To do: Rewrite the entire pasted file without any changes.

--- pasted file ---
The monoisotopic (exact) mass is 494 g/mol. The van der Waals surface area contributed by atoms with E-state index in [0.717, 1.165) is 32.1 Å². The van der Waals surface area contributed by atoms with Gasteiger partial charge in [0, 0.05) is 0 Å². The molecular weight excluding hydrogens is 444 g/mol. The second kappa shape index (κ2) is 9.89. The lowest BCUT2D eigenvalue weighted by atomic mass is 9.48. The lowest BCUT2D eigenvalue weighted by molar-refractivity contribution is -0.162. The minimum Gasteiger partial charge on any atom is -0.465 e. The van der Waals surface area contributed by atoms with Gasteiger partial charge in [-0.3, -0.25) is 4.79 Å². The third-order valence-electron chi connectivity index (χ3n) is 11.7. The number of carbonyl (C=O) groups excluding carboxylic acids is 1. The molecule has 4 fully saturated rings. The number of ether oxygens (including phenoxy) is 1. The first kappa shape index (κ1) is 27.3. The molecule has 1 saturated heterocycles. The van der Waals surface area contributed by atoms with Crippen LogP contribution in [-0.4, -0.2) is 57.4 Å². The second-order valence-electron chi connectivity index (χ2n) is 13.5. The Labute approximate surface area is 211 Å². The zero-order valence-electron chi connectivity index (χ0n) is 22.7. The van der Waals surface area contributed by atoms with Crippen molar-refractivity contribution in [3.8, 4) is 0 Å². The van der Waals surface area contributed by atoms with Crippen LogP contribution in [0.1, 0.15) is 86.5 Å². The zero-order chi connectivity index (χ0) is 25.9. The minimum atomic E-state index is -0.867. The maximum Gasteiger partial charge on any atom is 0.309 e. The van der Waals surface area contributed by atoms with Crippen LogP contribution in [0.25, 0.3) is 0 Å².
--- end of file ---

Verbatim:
The monoisotopic (exact) mass is 494 g/mol. The van der Waals surface area contributed by atoms with E-state index in [0.717, 1.165) is 32.1 Å². The van der Waals surface area contributed by atoms with Gasteiger partial charge in [0, 0.05) is 0 Å². The molecular weight excluding hydrogens is 444 g/mol. The second kappa shape index (κ2) is 9.89. The lowest BCUT2D eigenvalue weighted by atomic mass is 9.48. The lowest BCUT2D eigenvalue weighted by molar-refractivity contribution is -0.162. The minimum Gasteiger partial charge on any atom is -0.465 e. The van der Waals surface area contributed by atoms with Gasteiger partial charge in [-0.3, -0.25) is 4.79 Å². The third-order valence-electron chi connectivity index (χ3n) is 11.7. The number of carbonyl (C=O) groups excluding carboxylic acids is 1. The molecule has 4 fully saturated rings. The number of ether oxygens (including phenoxy) is 1. The first kappa shape index (κ1) is 27.3. The molecule has 1 saturated heterocycles. The van der Waals surface area contributed by atoms with Crippen LogP contribution in [-0.4, -0.2) is 57.4 Å². The second-order valence-electron chi connectivity index (χ2n) is 13.5. The Labute approximate surface area is 211 Å². The zero-order valence-electron chi connectivity index (χ0n) is 22.7. The van der Waals surface area contributed by atoms with Crippen molar-refractivity contribution in [3.8, 4) is 0 Å². The van der Waals surface area contributed by atoms with Crippen LogP contribution in [0.1, 0.15) is 86.5 Å². The zero-order chi connectivity index (χ0) is 25.9. The minimum atomic E-state index is -0.867. The maximum Gasteiger partial charge on any atom is 0.309 e. The van der Waals surface area contributed by atoms with Crippen LogP contribution in [0.25, 0.3) is 0 Å².